The issue of suspect actions

It is better for a cricketer to be told early in his career if he is guilty of doing something wrong. This will enable him to unlearn the wrong things and practice his craft in the right possible manner.

The ICC has at last decided to do something about bowlers with suspect action. The umpires and referees have been active in recent times, which is good for the game. Saeed Ajmal has been suspended as his flex was way beyond the permissible limit. Of course, there were some reactions but at the end of the day, Ajmal has started to work on his action rather than resorting to sulk.

It is rather strange that some bowlers don’t accept the verdict as it should be. Agreed that humiliation, embarrassment and ego all come into the equation, but the very essence of sport is to accept the official verdict, which is decided on the laws of the game. A bowler with a more pronounced flex than the others will be aware of it and therefore, the onus is on him to acknowledge the problem and work to rectify the flaw.

The ICC has been guilty of being indifferent to the presence of bowlers with suspect actions thus far, but as they say it is better late than never. Ajmal getting reported and the subsequent suspension will enhance the credibility of the ICC. It is not about how much deviation from the norm can be ignored, but it should be a case of zero tolerance. It is alright to be noble up to a point, but inaction does breed courage in a few individuals to challenge the system.

The game does need the intrigue and subtlety that spinners bring into play, but they need to ensure that they conform to the law of the game. The problem is generally with the finger spinners who tend to flex the elbow more when they try to extract extra life off the surface. Leg spinners are fortunate in the sense that the dynamics of their craft don’t allow them to get into trouble.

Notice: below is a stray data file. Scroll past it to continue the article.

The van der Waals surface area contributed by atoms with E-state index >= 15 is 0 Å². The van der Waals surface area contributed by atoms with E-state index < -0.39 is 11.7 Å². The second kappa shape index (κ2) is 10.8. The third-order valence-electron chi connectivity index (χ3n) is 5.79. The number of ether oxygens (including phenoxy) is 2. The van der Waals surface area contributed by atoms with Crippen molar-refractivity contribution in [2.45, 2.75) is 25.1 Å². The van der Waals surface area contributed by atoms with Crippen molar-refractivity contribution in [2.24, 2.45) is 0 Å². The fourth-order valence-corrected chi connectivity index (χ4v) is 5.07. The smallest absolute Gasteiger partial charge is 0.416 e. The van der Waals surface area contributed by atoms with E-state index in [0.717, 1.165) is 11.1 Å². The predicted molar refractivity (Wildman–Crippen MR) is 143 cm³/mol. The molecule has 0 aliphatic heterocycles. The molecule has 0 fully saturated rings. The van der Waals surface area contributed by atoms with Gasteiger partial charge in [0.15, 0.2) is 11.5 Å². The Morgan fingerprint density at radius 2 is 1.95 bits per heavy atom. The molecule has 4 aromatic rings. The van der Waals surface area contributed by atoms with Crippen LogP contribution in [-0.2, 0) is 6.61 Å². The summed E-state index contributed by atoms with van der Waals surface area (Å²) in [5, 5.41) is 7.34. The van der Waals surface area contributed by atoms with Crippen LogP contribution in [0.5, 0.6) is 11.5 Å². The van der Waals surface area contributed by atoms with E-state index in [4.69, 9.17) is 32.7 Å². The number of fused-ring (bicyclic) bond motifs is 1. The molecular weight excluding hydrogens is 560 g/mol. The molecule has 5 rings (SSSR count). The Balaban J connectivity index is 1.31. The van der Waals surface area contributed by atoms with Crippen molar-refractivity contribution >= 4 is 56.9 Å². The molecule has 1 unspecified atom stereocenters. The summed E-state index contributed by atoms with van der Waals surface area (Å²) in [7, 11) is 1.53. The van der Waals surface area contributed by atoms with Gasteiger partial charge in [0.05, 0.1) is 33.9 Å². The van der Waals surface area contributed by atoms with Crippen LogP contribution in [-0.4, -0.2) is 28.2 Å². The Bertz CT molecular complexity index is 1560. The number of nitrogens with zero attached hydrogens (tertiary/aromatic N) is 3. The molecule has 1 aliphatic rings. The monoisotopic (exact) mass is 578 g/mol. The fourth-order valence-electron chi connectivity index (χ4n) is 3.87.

The ICC can perhaps show some leniency to the spinners in the ways the other laws of the game are framed. For example, the law of just four fielders in the outer ring in the ODI’s does make it difficult for the spinners to either restrict or pick up wickets on tracks that are tailor-made for batsmen. In addition, this tough proposition forces the spinners to try and extract a lot more off the surface resulting in the exaggerated flex of the elbow.

The ICC should strongly suggest to its affiliates to be vigilant about bowlers with suspect actions in their respective domestic circuits. I for one feel that it is better to prevent the malady at the domestic level as things can go out of hand when a bowler at the international level gets reported. Be that as it may, the recent events will deter the ones who are taking a chance despite them being aware of their elbow flexing a lot. It is a matter of self assessment as well, as there are enough tools available for a cricketer to analyse his own game.

The young cricketers look up to their coaches/mentors for guidance and it is of paramount importance that coaches give the right feedback to their wards. The tendency of some coaches to allow a cricketer to continue practising the wrong things lands everyone in a muddle. The final result is the tug of war between the administrators of various bodies, but the ultimate loser is the cricketer.

It is better for a cricketer to be told early in his career if he is guilty of doing something wrong. This will enable him to unlearn the wrong things and practice his craft in the right possible manner. In as much as the ICC needs to be forthright, the coaches and administrators at the junior levels need to ensure that cricketers don’t disregard the laws of the game.